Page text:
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How to control weeds

Dandelion (Taraxacum officinale)
Photo: Jardin botanique de Montréal (Réjean Martel)
Taraxacum officinale
  • Taraxacum officinale
  • Dandelion (Taraxacum officinale)

Looking for a way to control well-established weeds? Here are the main control methods

Manual pulling

The best way to eliminate most undesirable plants is to pull them out manually, eradicating as much of the roots as possible. This is easier to do when the soil is moist and friable. In all cases, it is essential that undesirable plants be pulled out before they produce flowers or seeds.

Dandelion diggers are effective in removing weeds that form rosettes of leaves (dandelions and plantains, for example) on the lawn. The ones with metal tongs are very effective, but they leave holes that need to be filled with soil and reseeded, otherwise weeds will take over again.

Manual pulling is less effective in plants with long rhizomes, as the small fragments remaining in the soil will generate new growths.

False seedbed

This technique, used before seeding or planting, consists of loosening the soil and letting weeds sprout so as to then eliminate them. For best results, prepare the soil a few weeks ahead of time, when it is hot and humid out. You can even water the soil and cover it with a clear plastic to stimulate the germination of weeds’ seeds. Start seeding and planting as soon as the weeds have been eliminated.

A highly infested plot may require several weeding sessions before seeding or planting, as the false seedbed will not necessarily eliminate all weeds on the first try. For this method to be effective, all undesirable plants must be pulled out before proceeding with the false seedbed, the goal being to eliminate the “seed bank” present in the soil.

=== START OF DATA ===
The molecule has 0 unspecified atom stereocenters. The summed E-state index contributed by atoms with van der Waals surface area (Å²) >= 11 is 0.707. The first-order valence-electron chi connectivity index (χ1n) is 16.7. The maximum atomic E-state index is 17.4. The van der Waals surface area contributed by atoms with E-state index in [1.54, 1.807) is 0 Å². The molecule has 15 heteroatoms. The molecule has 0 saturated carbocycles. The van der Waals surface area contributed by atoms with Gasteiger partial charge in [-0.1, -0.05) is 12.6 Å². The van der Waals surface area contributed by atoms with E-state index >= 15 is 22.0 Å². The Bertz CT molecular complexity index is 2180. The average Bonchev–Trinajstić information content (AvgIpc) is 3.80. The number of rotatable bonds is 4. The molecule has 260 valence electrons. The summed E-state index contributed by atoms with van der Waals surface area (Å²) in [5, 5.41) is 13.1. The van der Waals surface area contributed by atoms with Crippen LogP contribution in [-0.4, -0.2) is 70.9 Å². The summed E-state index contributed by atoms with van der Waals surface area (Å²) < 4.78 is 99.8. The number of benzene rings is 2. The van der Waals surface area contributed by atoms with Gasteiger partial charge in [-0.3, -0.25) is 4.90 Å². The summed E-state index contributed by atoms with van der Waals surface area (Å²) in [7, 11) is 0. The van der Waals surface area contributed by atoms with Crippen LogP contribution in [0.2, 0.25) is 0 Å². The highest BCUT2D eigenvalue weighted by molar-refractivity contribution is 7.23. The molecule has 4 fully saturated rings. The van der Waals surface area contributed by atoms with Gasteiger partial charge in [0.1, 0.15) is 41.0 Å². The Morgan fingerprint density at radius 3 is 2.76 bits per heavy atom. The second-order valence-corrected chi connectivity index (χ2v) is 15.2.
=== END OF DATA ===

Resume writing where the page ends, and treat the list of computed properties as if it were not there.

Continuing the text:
Physical barrier

A rigid metal or plastic border may limit the development of undesirable plants that spread thanks to their underground stems (rhizomes). To be effective, this barrier must penetrate the first 15 to 20 centimetres of the soil. There are some limitations with this technique, however. They are not as effective with weeds whose rhizomes are deep within the soil, such as common horsetail and Japanese knotweed.


When done regularly, hoeing helps eliminate young weed plants. Hoeing is ideally done on a sunny day, when the ground’s surface is dry to prevent weeds from taking root again. Avoid hoeing too often, as this can dry out the soil. Hoeing also disturbs the soil and promotes the germination of dormant seeds. Be careful not to damage the roots of food and ornamental plants while hoeing.

Mulch renders hoeing useless. Mulching is by far better than hoeing.

Thermal treatment

Weeds between paving stones or bordering the sidewalk can be burned using a propane gas device with torch. There is no need to scorch weeds. Just pass the flame over the plant until it discolours, without browning it completely. Unfortunately, this tool uses a non-renewable resource and produces CO2 (a greenhouse gas). This is not the case with boiling water, which also gives good results.

Thermal treatments are more effective with annuals. A few treatments are required to eliminate perennials.

Low-impact herbicides

As a last resort, you can use herbicides whose active ingredients are considered to have low toxicity for human health and the environment.

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